Jessica Flores (for NBC Latino) writes, “Coffee takes longer than other crops to recover, and farmers, nonprofits and companies are stepping up to rescue the industry.”
Nearly two years after Hurricane Maria hit Puerto Rico, Iris Jeannette still cries when she sees how much of her coffee farm was destroyed. “To see all of the work, effort and money that you put in, just gone in a couple of hours, it was tough,” she said, adding that she lost over 20,000 trees and more than $100,000 in labor and investments.
Hurricane Maria destroyed 85 percent of coffee farm harvests when it ravaged the island in September 2017, said Carlos Flores Ortega, Puerto Rico’s secretary of agriculture. Right before the storm, farmers were expecting the best harvest in 10 years, said Flores Ortega.
Coffee plants take longer than other crops to recover. After the hurricane, the Hispanic Federation, a nonprofit advocacy organization, decided to create a five-year coffee initiative, in collaboration with the playwright Lin-Manuel Miranda’s family — his father, Luis, founded the federation in 1990 — to help revitalize the island’s coffee sector.
The initiative began in October 2018 with help from founding partners like Nespresso, the Rockefeller Foundation, the Starbucks Foundation, TechnoServe and World Coffee Research. The effort included a task force made up of members of the National Coffee Association, known as Procafe, representatives of the private sector in Puerto Rico and nonprofit organizations.
According to Charlotte Gossett Navarro, senior director of the Puerto Rican operation of the Hispanic Federation, the task force meets once a month to figure out how to move the coffee industry forward. TechnoServe, an international nonprofit organization working to build better farms, helps the initiative by teaching coffee farmers environmentally friendly practices, Navarro added.
While this initiative sounds promising, said Jeannette — who’s also the president of Procafe — farmers can’t solely depend on these efforts to assure a quick recovery. Farmers, who best know their needs, require more immediate help. Starbucks donated 2 million coffee seeds as part of the initiative, and the U.S. Department of Agriculture is in charge of distributing them by the end of September, Ortega said.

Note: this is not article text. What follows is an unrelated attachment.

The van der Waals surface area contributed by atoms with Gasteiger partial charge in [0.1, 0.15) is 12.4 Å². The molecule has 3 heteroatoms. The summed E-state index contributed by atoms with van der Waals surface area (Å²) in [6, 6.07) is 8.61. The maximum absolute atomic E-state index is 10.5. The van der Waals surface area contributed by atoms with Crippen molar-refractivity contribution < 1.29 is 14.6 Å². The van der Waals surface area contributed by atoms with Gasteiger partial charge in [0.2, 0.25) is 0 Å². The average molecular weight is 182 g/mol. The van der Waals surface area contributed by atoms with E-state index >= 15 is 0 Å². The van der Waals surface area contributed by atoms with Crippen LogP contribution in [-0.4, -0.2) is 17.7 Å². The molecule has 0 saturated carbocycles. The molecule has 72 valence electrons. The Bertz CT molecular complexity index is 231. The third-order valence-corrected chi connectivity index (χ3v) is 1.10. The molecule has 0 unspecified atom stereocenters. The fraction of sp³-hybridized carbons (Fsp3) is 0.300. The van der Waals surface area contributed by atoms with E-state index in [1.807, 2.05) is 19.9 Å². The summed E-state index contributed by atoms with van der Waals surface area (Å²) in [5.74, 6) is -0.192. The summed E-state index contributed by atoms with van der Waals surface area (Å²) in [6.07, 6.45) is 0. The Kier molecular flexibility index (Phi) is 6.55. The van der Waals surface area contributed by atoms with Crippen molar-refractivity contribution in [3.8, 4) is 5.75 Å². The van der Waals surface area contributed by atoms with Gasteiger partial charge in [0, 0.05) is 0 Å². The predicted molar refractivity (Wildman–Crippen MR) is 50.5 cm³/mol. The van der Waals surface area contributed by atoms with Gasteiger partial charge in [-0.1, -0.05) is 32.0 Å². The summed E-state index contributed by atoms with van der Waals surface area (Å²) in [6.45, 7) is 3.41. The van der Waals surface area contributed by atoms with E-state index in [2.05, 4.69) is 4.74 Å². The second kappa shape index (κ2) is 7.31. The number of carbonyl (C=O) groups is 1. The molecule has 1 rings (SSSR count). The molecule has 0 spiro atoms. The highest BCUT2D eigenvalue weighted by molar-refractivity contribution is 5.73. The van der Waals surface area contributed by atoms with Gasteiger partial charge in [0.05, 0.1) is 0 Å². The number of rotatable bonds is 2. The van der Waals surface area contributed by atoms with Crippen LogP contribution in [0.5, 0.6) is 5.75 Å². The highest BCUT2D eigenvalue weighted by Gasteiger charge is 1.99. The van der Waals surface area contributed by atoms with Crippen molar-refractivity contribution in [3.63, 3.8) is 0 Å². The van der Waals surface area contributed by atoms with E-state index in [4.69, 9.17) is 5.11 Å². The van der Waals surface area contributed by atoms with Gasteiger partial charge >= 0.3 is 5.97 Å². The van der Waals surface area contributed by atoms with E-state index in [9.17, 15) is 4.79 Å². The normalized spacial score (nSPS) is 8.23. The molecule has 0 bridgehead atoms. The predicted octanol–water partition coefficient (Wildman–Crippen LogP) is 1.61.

That worries Jeannette, who said things are always uncertain with the government. “A lot of help has arrived, but it has gone to studies, plans, administration, and the help doesn’t get to those who really need it. The money and support goes to those who don’t really need it,” Jeannette said. “We’ve realized that we, as coffee farmers, have to do the work ourselves.”
Procafe worked with ConPRmetidos, an independent nonprofit organization working on economic development and long-term sustainability, to create a free manual for farmers that includes proven techniques on how to improve the quality of their products and maximize their income. Funded by the nonprofit Unidos por Puerto Rico, Procafe and ConPRmetidos also created Proyecto de la Montaña, a project that provided 750,000 coffee tree seedlings, fertilizer and cash subsidies to over 500 small coffee farmers.
Carmen Alamo, a professor of agriculture economics at the University of Puerto Rico’s Mayagüez campus, said the help that farmers are currently receiving is “historic” — these public and private resources to rebuild and refuel the industry have not been there before to this degree.
Coffee was Puerto Rico’s chief export in the late 19th century, writes author Jorge Duany in “Puerto Rico: What Everyone Needs to Know.” In 1896, about 77 percent of Puerto Rico’s exports was coffee. Exporting became expensive when the island was included in the U.S. tariff system, and by 1930, it represented less than 1 percent of the island’s exports.
The island now consumes more coffee than it produces and imports coffee annually, Ortega said. [. . .]
[Photo above by Jessica Flores / USC Annenberg: Iris Jeannette planted new coffee trees on her farm in Puerto Rico after the destruction from Hurricane Maria.]
For full article, photos, and related videos, see https://www.nbcnews.com/news/latino/puerto-rico-s-coffee-farmers-work-rebuild-what-hurricane-maria-n1040516?